Irene V. Small

Protester sharing live footage via TwitCasting, Rio de Janeiro, July 3, 2013. Photo: Mídia NINJA.

AN UNREMARKABLE SIGN conveys a remarkable occurrence: SMILE, YOU ARE BEING FILMED. Alerting visitors to the presence of security cameras, the notice echoes an infinite number of similar placards that have proliferated in banks, stadiums, prisons, casinos, airports, and malls—the countless sites where visuality is harnessed for the purposes of management and control. Every such sign corresponds to a vast archive of footage recorded and stored on tapes, disks, hard drives, and digital clouds. These archives’ images unfold in real time, but their longue durée is short-lived, since they are overwritten by other images as data storage is depleted, recovered, and redeployed. In 1966, Pier Paolo Pasolini proposed that film registers, as if by writing, the language that reality “speaks.” “By living,” he wrote, “we represent ourselves, and we observe the representation of others.” In a perverse logic, surveillance tapes are the dystopian enactment of this lived cinema: a cinema of boredom and pure disciplinarity, in which events count only if something goes wrong.

The banality of the aforementioned sign—printed on office paper and slightly tattered, its imperative to SMILE a peculiar combination of sadistic wink and hackneyed cheer—is one symptom of such a cinema. Yet it also figures within a filmic register of a different sort. Taped to a glass door that barricaded a throng of protesters at the city hall of Belo Horizonte, Brazil, the sign itself was recorded many times over, as a still from Os brutos (The Raw Takes), 2013, attests. Compiled by the collective Cachorro Vinagre, Os brutos consists of a series of unedited single shots that document a demonstration in which several hundred civilians gathered outside the government building, demanding that their concerns be addressed by the legislature bunkered inside. The protest was part of a stunning wave of manifestations that swept Brazil in June of last year, due in no small part to social media, and to viral video in particular. Incited by an increase in bus fares, the manifestations quickly targeted rampant political corruption, lack of public services, police brutality, LGBT discrimination, favela-pacification policies, and, not least, excessive spending on World Cup and Olympic preparations in Rio de Janeiro and elsewhere. During the demonstration documented in Os brutos, participants managed to peaceably occupy Belo Horizonte’s municipal headquarters for three full days. Among the compiled sequences are images shot through the glass doors, in which individuals inside and outside the building share a virtual space generated by the reflective surface of the partition, as well as images of the protesters finally gaining entry through these same doors, rushing past the security camera on their way in.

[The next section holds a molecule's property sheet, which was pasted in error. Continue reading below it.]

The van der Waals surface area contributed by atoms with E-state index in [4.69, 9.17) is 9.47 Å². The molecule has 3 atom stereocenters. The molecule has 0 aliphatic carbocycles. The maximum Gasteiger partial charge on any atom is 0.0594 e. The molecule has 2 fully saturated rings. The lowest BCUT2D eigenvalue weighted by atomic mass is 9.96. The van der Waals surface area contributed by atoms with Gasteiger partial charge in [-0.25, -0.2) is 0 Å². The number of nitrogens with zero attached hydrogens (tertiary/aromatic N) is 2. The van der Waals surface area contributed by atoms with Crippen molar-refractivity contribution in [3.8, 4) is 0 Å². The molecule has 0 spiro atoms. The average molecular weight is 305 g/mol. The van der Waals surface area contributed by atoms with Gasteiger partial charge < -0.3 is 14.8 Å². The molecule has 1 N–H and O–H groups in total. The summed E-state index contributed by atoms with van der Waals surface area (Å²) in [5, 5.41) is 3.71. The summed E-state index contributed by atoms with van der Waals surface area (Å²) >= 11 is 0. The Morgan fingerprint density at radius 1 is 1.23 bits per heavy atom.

The Belo Horizonte demonstration would certainly count as a disruption within the governmental and technological regime that surveillance serves. Indeed, as the protesters chanted outside the city hall, they were making their own images. Training cameras and smartphones on the bureaucrats and guards who attempted to block their entry, they produced a counterdocument of the state’s regulation of public space. Somewhere within this footage must be an image of a camera recording its own surveillance, a feedback loop of perfect simultaneity in which transgression takes the form of a lens returning its own continuous stare.